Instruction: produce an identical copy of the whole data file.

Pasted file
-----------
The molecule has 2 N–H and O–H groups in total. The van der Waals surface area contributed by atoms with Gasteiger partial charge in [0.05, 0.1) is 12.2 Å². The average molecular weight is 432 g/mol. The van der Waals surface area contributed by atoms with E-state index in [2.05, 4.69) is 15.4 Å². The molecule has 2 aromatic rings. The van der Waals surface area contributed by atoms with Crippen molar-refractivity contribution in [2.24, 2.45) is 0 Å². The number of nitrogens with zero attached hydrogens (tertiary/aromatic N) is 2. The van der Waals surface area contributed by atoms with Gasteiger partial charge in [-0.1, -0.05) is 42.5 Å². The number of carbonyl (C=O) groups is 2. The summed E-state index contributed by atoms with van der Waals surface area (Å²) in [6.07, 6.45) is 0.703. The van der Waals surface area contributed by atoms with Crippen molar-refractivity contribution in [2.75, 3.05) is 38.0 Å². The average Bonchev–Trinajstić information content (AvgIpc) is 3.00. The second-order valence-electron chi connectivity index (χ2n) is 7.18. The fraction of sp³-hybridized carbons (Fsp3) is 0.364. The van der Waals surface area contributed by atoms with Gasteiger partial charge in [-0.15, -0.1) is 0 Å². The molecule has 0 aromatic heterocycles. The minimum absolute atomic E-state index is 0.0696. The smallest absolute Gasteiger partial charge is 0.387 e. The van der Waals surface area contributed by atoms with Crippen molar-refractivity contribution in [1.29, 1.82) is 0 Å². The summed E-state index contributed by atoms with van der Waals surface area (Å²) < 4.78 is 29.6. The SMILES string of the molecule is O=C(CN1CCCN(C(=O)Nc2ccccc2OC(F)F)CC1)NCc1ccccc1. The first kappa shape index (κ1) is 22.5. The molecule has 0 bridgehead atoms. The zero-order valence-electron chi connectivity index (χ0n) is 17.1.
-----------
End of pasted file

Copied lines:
The molecule has 2 N–H and O–H groups in total. The van der Waals surface area contributed by atoms with Gasteiger partial charge in [0.05, 0.1) is 12.2 Å². The average molecular weight is 432 g/mol. The van der Waals surface area contributed by atoms with E-state index in [2.05, 4.69) is 15.4 Å². The molecule has 2 aromatic rings. The van der Waals surface area contributed by atoms with Crippen molar-refractivity contribution in [2.24, 2.45) is 0 Å². The number of nitrogens with zero attached hydrogens (tertiary/aromatic N) is 2. The van der Waals surface area contributed by atoms with Gasteiger partial charge in [-0.1, -0.05) is 42.5 Å². The number of carbonyl (C=O) groups is 2. The summed E-state index contributed by atoms with van der Waals surface area (Å²) in [6.07, 6.45) is 0.703. The van der Waals surface area contributed by atoms with Crippen molar-refractivity contribution in [2.75, 3.05) is 38.0 Å². The average Bonchev–Trinajstić information content (AvgIpc) is 3.00. The second-order valence-electron chi connectivity index (χ2n) is 7.18. The fraction of sp³-hybridized carbons (Fsp3) is 0.364. The van der Waals surface area contributed by atoms with Gasteiger partial charge in [-0.15, -0.1) is 0 Å². The molecule has 0 aromatic heterocycles. The minimum absolute atomic E-state index is 0.0696. The smallest absolute Gasteiger partial charge is 0.387 e. The van der Waals surface area contributed by atoms with Crippen molar-refractivity contribution in [1.29, 1.82) is 0 Å². The summed E-state index contributed by atoms with van der Waals surface area (Å²) < 4.78 is 29.6. The SMILES string of the molecule is O=C(CN1CCCN(C(=O)Nc2ccccc2OC(F)F)CC1)NCc1ccccc1. The first kappa shape index (κ1) is 22.5. The molecule has 0 bridgehead atoms. The zero-order valence-electron chi connectivity index (χ0n) is 17.1.